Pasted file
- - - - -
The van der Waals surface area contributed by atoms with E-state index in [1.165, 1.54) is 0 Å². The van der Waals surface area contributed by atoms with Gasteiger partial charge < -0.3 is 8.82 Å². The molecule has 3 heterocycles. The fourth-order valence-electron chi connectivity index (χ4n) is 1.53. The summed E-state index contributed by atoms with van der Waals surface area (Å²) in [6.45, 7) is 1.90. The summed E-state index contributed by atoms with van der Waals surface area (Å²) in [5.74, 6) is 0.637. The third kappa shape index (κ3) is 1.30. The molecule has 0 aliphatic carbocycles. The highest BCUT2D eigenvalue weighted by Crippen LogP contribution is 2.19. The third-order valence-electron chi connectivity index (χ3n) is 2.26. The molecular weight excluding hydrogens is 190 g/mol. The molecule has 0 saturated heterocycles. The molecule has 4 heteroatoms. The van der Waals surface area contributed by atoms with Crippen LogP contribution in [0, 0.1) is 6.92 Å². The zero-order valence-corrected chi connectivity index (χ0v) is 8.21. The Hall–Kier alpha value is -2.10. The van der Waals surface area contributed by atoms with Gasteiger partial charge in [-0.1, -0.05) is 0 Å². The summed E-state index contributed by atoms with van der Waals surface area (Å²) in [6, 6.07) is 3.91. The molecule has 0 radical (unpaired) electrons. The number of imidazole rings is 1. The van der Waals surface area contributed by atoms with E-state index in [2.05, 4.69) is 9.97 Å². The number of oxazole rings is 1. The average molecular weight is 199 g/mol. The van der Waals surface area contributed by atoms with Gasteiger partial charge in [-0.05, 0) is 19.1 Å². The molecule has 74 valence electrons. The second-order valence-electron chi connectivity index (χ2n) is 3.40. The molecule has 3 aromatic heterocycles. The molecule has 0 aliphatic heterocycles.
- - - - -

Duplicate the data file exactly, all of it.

The van der Waals surface area contributed by atoms with E-state index in [1.165, 1.54) is 0 Å². The van der Waals surface area contributed by atoms with Gasteiger partial charge < -0.3 is 8.82 Å². The molecule has 3 heterocycles. The fourth-order valence-electron chi connectivity index (χ4n) is 1.53. The summed E-state index contributed by atoms with van der Waals surface area (Å²) in [6.45, 7) is 1.90. The summed E-state index contributed by atoms with van der Waals surface area (Å²) in [5.74, 6) is 0.637. The third kappa shape index (κ3) is 1.30. The molecule has 0 aliphatic carbocycles. The highest BCUT2D eigenvalue weighted by Crippen LogP contribution is 2.19. The third-order valence-electron chi connectivity index (χ3n) is 2.26. The molecular weight excluding hydrogens is 190 g/mol. The molecule has 0 saturated heterocycles. The molecule has 4 heteroatoms. The van der Waals surface area contributed by atoms with Crippen LogP contribution in [0, 0.1) is 6.92 Å². The zero-order valence-corrected chi connectivity index (χ0v) is 8.21. The Hall–Kier alpha value is -2.10. The van der Waals surface area contributed by atoms with Gasteiger partial charge in [-0.1, -0.05) is 0 Å². The summed E-state index contributed by atoms with van der Waals surface area (Å²) in [6, 6.07) is 3.91. The molecule has 0 radical (unpaired) electrons. The number of imidazole rings is 1. The van der Waals surface area contributed by atoms with E-state index in [2.05, 4.69) is 9.97 Å². The number of oxazole rings is 1. The average molecular weight is 199 g/mol. The van der Waals surface area contributed by atoms with Gasteiger partial charge in [-0.05, 0) is 19.1 Å². The molecule has 74 valence electrons. The second-order valence-electron chi connectivity index (χ2n) is 3.40. The molecule has 3 aromatic heterocycles. The molecule has 0 aliphatic heterocycles.